“In my day, we followed every development in the wars America was fighting. Every report on the radio or in the newspaper told us what was happening. And we wanted to know everything, because every family had a father, a son, a brother, a cousin fighting. Now, news of the war in Iraq is treated as an inconvenient interruption of all the entertaining reports on movie stars getting married and pop stars going on trial. As a result, it becomes too easy to forget that kids from this country are dying just about every day in some distant fight that, because of our media, is too easily forgotten.” –Studs Terkel
In this era of corporate, conglomerate media, it’s rare to get even a shred of substantive news about the continuing
war in Iraq. The big TV news divisions and major dailies have pulled out all but a pittance of their military “embeds” from Iraq. Most of what we are served up at this point is simply cheap, ill-informed and partisan punditry. In fact, a recent review of major U.S. newspapers and the nation’s two most popular newsmagazines shows that the “true costs of the Iraq war are downplayed by the American media, both in print and in photos.” Check out this story on DailyKos
Hurray for anyone who cares to hold informed opinions about U.S. policy in Iraq.
Hurray for democracy, folks.
One of the exceptions to this sad media trend is Phillip Robertson, whose heartrending stories from Baghdad and beyond are being filed these days for, primarily, Salon.com
. Robertson’s reports are like coming to an oasis in the desert of what passes for war coverage today. Robertson is freelance and independent, one of a small band of journalists who’ve been spending the majority of their time in Iraq since before the U.S.-led invasion, attempting to document the effects of a war that stateside Americans seem all too willing to forget is being fought in their name. But then again, as Mr. Terkel points out above, it’s damn hard to find any reports of the war, what with all the runaway-bride, michael-jackson and tom-cruise-and-katie-holmes “news” taking up our media space.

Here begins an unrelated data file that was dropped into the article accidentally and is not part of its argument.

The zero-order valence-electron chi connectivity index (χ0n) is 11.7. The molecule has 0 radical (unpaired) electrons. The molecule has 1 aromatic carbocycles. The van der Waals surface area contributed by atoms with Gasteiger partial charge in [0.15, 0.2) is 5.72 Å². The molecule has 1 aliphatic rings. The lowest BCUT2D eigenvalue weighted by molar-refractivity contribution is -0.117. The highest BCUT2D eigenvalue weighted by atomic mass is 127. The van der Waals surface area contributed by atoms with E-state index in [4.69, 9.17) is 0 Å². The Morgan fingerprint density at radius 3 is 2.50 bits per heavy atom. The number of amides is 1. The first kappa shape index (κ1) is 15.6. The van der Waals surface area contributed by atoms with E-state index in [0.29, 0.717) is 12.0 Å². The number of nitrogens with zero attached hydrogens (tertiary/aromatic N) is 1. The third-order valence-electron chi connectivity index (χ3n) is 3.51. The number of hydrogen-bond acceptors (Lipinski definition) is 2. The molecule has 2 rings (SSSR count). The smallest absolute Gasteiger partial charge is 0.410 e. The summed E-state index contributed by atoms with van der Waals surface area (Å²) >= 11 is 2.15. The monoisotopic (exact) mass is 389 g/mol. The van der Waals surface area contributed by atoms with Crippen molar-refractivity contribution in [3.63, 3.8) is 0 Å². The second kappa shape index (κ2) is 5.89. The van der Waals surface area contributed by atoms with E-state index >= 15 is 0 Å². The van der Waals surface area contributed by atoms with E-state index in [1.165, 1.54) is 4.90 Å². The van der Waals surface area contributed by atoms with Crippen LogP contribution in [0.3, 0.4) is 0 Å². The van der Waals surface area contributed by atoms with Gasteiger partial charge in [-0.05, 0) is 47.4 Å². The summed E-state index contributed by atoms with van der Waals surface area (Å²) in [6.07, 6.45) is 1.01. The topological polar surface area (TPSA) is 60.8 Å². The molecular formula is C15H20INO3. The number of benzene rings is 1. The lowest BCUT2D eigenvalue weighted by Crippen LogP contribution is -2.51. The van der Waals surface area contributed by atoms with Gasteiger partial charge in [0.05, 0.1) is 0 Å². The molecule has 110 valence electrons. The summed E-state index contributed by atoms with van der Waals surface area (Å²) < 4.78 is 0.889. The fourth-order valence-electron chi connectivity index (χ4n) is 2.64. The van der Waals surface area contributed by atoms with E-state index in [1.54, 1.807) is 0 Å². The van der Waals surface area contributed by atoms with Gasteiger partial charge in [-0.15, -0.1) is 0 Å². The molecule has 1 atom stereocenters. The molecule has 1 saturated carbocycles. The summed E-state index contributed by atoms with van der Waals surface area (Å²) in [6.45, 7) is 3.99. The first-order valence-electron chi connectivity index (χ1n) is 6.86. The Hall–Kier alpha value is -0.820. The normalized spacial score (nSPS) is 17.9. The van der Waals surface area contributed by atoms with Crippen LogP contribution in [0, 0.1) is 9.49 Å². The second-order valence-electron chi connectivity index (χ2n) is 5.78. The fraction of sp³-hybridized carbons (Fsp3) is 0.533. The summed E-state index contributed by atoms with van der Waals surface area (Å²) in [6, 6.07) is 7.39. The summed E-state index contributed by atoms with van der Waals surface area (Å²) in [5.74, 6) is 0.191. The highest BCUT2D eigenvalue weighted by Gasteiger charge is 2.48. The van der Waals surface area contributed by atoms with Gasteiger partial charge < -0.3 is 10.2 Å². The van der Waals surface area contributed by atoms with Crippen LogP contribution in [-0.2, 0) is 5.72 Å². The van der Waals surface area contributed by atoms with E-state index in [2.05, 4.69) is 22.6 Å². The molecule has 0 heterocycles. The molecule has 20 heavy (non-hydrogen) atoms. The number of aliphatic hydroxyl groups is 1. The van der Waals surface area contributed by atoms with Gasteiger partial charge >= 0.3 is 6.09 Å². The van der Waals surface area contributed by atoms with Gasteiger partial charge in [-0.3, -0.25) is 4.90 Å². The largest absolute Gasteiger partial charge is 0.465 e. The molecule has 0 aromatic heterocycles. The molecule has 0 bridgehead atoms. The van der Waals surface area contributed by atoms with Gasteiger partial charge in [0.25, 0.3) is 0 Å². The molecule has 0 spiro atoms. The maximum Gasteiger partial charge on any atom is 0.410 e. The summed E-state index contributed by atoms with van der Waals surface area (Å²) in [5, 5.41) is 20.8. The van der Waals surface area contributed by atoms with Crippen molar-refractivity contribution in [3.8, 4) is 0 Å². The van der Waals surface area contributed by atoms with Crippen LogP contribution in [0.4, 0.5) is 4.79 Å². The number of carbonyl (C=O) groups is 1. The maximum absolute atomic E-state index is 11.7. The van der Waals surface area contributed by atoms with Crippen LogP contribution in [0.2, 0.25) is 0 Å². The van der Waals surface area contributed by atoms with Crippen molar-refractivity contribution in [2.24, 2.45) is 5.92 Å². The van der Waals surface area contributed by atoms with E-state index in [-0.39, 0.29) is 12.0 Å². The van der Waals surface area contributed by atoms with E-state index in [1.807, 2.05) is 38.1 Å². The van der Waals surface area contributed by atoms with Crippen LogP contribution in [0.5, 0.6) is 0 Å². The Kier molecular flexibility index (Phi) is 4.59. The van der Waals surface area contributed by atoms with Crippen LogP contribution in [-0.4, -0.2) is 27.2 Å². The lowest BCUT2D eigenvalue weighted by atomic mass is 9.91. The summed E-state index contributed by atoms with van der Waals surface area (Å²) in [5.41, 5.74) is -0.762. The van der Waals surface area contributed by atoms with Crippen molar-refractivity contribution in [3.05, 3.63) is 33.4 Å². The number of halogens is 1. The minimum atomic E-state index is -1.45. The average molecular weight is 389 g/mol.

I got an email the other day from Robertson, telling me of a story he would soon file for Salon. “I found the American sniper who killed a friend of mine. Let’s see; that’s it, other than the fact it’s like living on the surface of the sun out here.” Here is an excerpt, from “The Victim and the Killer”:
“In the Sunni neighborhood of Amariyah in west Baghdad on June 24, a 33-year-old Iraqi man named Yasser Salihee was driving alone as he approached a small number of soldiers from a mixed U.S. and Iraqi patrol. Salihee was driving west. It was midday and most of the soldiers in the patrol had just entered a four-story building on the south side of the street to search for suspected insurgents on the roof. A few stayed down on the street to provide security. On the north side of the street stood two U.S. snipers; across the street an American from the same unit and at least one Iraqi soldier were posted. The street was left open to traffic: the patrol had not blocked off the street with cones and concertina wire, as they normally would for a cordon and search operation. The soldiers decided to stop cars by standing in the street and aiming their rifles at the drivers.